Why Grains Investors Should Look at Agribusiness ETFs | ETF Trends

The most devastating drought in over 50 years has shriveled crops and lifted grain commodity exchange traded funds. However, some analysts argue that the worst is already priced in.

“We’ve really gotten to the top end of the grain move,” Spencer Patton, Steel Vine Investments Founder and CEO, said in a Fox Business article. “If people get in the game now, it’s going to be a disaster. Investors should take profits. The only way I see corn and soybean prices moving to another level is if the drought gets dramatically worse. Right now, I think we’re more likely to get a pullback.”

Patton suggests investors should begin looking at companies that sell supplies to help farmers and ranchers recover if the grains market begins to correct. [Agriculture ETFs: Stocks or Futures?]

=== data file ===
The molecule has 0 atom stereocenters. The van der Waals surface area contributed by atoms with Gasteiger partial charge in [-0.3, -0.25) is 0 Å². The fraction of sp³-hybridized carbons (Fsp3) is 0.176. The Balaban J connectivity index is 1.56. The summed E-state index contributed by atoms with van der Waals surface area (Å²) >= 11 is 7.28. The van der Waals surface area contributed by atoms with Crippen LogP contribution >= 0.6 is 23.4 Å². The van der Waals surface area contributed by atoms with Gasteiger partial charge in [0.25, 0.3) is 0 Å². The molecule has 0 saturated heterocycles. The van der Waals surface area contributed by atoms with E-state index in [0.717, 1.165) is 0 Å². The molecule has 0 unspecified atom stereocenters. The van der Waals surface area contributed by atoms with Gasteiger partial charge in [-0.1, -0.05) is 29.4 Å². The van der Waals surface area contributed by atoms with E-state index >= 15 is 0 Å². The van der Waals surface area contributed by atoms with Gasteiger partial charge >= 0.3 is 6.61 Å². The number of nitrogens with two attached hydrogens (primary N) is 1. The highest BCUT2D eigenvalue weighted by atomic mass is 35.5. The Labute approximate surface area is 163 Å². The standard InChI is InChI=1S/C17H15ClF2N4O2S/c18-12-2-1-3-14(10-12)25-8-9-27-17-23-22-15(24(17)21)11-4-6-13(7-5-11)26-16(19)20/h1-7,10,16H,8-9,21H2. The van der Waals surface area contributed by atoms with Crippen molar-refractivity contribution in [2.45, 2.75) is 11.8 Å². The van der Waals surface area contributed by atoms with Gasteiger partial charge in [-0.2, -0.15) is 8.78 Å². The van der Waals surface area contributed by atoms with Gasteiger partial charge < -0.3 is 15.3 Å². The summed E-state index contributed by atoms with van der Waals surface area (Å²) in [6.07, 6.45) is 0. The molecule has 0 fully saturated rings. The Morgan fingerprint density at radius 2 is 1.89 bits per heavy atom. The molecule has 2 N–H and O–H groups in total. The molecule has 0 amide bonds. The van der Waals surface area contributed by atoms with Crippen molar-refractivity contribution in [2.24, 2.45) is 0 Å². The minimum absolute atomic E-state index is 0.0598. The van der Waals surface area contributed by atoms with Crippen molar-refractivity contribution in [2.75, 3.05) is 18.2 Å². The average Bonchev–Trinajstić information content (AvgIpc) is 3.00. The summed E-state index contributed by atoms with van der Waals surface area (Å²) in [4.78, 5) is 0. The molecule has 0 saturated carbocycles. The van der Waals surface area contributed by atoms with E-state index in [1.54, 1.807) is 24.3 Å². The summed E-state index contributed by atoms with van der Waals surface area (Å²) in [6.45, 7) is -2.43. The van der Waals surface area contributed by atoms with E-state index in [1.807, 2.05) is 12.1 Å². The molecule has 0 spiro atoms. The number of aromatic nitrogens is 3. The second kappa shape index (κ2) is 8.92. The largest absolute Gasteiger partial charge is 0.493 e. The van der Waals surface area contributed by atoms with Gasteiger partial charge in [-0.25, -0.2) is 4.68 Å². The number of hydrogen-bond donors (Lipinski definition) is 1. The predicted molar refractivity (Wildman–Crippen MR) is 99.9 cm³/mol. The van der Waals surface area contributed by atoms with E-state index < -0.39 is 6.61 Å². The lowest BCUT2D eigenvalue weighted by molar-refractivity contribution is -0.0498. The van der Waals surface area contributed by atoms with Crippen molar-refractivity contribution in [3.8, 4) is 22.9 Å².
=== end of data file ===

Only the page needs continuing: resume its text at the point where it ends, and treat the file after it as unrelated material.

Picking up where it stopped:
“Deere (NYSE: DE) and Monsanto (NYSE: MON) are good plays,” said Patton. “The companies will still see some upside even if grain prices fall. Strong demand for fertilizer will boost the stocks.”

ETF investors can gain exposure to the equities side of the agricultural market through agribusiness funds like the Market Vectors Agribusines ETF (NYSEArca: MOO) or the IndexIQ Agribusiness Small-Cap ETF (NYSEArca: CROP). DE makes up 6.7% of MOO and MOS accounts for 4.9% of MOO.

The U.S. Department of Agriculture has assigned 1,584 counties over 32 states as disaster areas, with over 90% of areas suffering from the drought. The heatwave has boosted corn futures by 45%, their largest two-month rally since the last major drought of 1988. [Will Rain Help Agriculture ETFs?]